Whilst there’s the occasional sense that the new information is coming too thick and fast for it to really be comprehended, it never feels like the writers are dumping unnecessary information on their readers. Indeed, reading this story in light of the issues that follow, it becomes apparent just how deftly Brubaker and Fraction used the very first issues to set up elements that paid off much later down the line--and some that are still yet to make their full significance known. (I’m expecting “Crane Mother” to become a more significant player again at some point.)

The seeds are sown in this arc for Davos’s actions later in the series, the biographer of Orson Randall is subtly introduced far more early than I remembered, and the subplot involving the Maglev train that becomes so important in the second arc of the book is present from the very first issue. In re-reading the issues contained in this collection, it’s possible to see just how smoothly this arc plays into the next storyline that deals with the combat tournament of the “Seven Capital Cities of Heaven,” and to appreciate the depth to which Fraction and Brubaker have conceived the legacy of the Iron Fist. 

The book is well-constructed on an issue-to-issue basis, too, with some beautifully set-up cliffhangers that make it a fun episodic read as well as a title that is fun to devour in larger collections. On top of all of this, there are loads of fun-yet-minor details to be found in the book that I haven’t even mentioned yet.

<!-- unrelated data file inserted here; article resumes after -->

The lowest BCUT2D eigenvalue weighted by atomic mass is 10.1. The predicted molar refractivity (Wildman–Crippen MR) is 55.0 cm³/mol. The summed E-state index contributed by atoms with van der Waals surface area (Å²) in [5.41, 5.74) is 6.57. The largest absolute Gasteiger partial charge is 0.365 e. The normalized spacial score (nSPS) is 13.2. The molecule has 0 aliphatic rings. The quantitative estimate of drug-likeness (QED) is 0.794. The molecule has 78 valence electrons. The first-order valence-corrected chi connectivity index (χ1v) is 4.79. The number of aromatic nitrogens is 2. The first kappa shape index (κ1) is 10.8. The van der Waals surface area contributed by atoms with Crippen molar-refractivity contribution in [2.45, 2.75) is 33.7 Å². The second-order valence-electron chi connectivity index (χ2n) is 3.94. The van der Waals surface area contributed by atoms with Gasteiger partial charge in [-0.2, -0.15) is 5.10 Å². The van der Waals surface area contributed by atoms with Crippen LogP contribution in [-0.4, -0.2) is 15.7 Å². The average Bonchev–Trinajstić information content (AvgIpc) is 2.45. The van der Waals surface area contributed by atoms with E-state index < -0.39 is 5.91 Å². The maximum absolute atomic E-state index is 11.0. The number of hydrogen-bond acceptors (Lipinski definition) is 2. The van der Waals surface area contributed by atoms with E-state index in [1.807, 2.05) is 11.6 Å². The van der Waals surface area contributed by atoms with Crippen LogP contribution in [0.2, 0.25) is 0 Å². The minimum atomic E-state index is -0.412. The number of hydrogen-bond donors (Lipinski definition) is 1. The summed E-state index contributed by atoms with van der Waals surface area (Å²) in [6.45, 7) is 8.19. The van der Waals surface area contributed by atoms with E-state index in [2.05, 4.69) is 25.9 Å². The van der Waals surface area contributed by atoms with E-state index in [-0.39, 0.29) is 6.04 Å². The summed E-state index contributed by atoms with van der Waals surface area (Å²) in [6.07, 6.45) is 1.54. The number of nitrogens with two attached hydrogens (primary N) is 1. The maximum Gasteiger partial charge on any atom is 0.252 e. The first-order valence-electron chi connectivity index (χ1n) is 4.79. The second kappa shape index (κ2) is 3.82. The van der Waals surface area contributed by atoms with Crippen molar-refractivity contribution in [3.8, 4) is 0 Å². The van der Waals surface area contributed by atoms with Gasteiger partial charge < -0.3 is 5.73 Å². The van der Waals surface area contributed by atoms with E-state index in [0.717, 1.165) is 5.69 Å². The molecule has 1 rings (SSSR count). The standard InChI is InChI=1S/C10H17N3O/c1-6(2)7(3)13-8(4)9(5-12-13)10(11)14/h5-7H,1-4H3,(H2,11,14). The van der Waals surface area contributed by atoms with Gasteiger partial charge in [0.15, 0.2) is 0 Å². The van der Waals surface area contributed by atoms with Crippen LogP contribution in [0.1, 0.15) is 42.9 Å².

Whether it’s the villain Davos drawing Chi-energy from mysterious women who then become cranes, the steampunk accoutrements of Orson Randall (including a pneumatic subway station of “hypothetical science”), or the inventive names for kung-fu moves that accompany their visual representation, Brubaker and Fraction keep the ideas flowing--never allowing the story to get boring or predictable before the next wave of imagination breaks. 

This logical, smooth and cohesive approach to the book is reflected by the artwork, too, and a big part of Immortal Iron Fist’s unique appeal lies in its visuals. David Aja impresses from the very start, with an attention-grabbing cover design that makes use of stark white areas to give the book a distinct visual identity and to draw extra attention to his solid work on the pin-up-style cover figures. 

Aja’s interiors are no less impressive, with sequences of extremely fluid movement that capture the acrobatic grace of the book’s hero perfectly. He is visually inventive, too, varying his panel layouts to suit the demands of the action--a particularly memorable page in issue #3 uses a nine-panel grid with a shared background in which each panel shows Danny leaping around the exterior of a building as he evades a S.H.I.E.L.D. helicopter. It might not be pushing the boundaries of the medium, exactly, but the artist feels like he’s making the most of every page.

Aja’s art is occasionally reminiscent of Michael Lark’s work on Daredevil, but he has his own distinctive style, occasionally including panels of Steranko-esque psychedelia or stark, abstract images--despite mostly adopting a far more detailed, realistic approach.